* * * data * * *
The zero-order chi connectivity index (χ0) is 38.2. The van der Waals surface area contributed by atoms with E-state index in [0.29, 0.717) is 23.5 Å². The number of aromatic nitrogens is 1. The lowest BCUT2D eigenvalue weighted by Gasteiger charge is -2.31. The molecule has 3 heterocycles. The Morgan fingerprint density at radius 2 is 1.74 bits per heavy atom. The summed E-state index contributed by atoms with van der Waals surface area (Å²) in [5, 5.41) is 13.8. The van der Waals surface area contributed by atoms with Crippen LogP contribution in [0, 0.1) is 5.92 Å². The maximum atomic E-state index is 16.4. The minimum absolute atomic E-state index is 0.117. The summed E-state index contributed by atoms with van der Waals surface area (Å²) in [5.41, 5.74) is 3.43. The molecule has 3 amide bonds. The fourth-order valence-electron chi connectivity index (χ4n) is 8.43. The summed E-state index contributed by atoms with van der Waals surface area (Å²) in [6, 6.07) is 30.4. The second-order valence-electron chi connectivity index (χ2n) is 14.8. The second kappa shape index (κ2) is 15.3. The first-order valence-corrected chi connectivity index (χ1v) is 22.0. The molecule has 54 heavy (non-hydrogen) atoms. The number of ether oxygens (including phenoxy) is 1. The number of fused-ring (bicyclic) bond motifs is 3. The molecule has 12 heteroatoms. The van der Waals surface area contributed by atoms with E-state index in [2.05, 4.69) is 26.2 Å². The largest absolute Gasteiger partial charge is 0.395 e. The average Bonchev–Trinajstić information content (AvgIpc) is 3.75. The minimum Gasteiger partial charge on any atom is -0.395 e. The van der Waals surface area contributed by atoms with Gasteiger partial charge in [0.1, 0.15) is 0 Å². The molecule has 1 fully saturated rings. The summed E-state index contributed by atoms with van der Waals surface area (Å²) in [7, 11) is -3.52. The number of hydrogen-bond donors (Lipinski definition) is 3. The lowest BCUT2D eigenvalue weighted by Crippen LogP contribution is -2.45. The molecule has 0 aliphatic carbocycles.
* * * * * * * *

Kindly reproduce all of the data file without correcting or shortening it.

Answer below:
The zero-order chi connectivity index (χ0) is 38.2. The van der Waals surface area contributed by atoms with E-state index in [0.29, 0.717) is 23.5 Å². The number of aromatic nitrogens is 1. The lowest BCUT2D eigenvalue weighted by Gasteiger charge is -2.31. The molecule has 3 heterocycles. The Morgan fingerprint density at radius 2 is 1.74 bits per heavy atom. The summed E-state index contributed by atoms with van der Waals surface area (Å²) in [5, 5.41) is 13.8. The van der Waals surface area contributed by atoms with Crippen LogP contribution in [0, 0.1) is 5.92 Å². The maximum atomic E-state index is 16.4. The minimum absolute atomic E-state index is 0.117. The summed E-state index contributed by atoms with van der Waals surface area (Å²) in [5.41, 5.74) is 3.43. The molecule has 3 amide bonds. The fourth-order valence-electron chi connectivity index (χ4n) is 8.43. The summed E-state index contributed by atoms with van der Waals surface area (Å²) in [6, 6.07) is 30.4. The second-order valence-electron chi connectivity index (χ2n) is 14.8. The second kappa shape index (κ2) is 15.3. The first-order valence-corrected chi connectivity index (χ1v) is 22.0. The molecule has 54 heavy (non-hydrogen) atoms. The number of ether oxygens (including phenoxy) is 1. The number of fused-ring (bicyclic) bond motifs is 3. The molecule has 12 heteroatoms. The van der Waals surface area contributed by atoms with E-state index in [2.05, 4.69) is 26.2 Å². The largest absolute Gasteiger partial charge is 0.395 e. The average Bonchev–Trinajstić information content (AvgIpc) is 3.75. The minimum Gasteiger partial charge on any atom is -0.395 e. The van der Waals surface area contributed by atoms with Gasteiger partial charge in [0.1, 0.15) is 0 Å². The molecule has 1 fully saturated rings. The summed E-state index contributed by atoms with van der Waals surface area (Å²) in [7, 11) is -3.52. The number of hydrogen-bond donors (Lipinski definition) is 3. The lowest BCUT2D eigenvalue weighted by Crippen LogP contribution is -2.45. The molecule has 0 aliphatic carbocycles.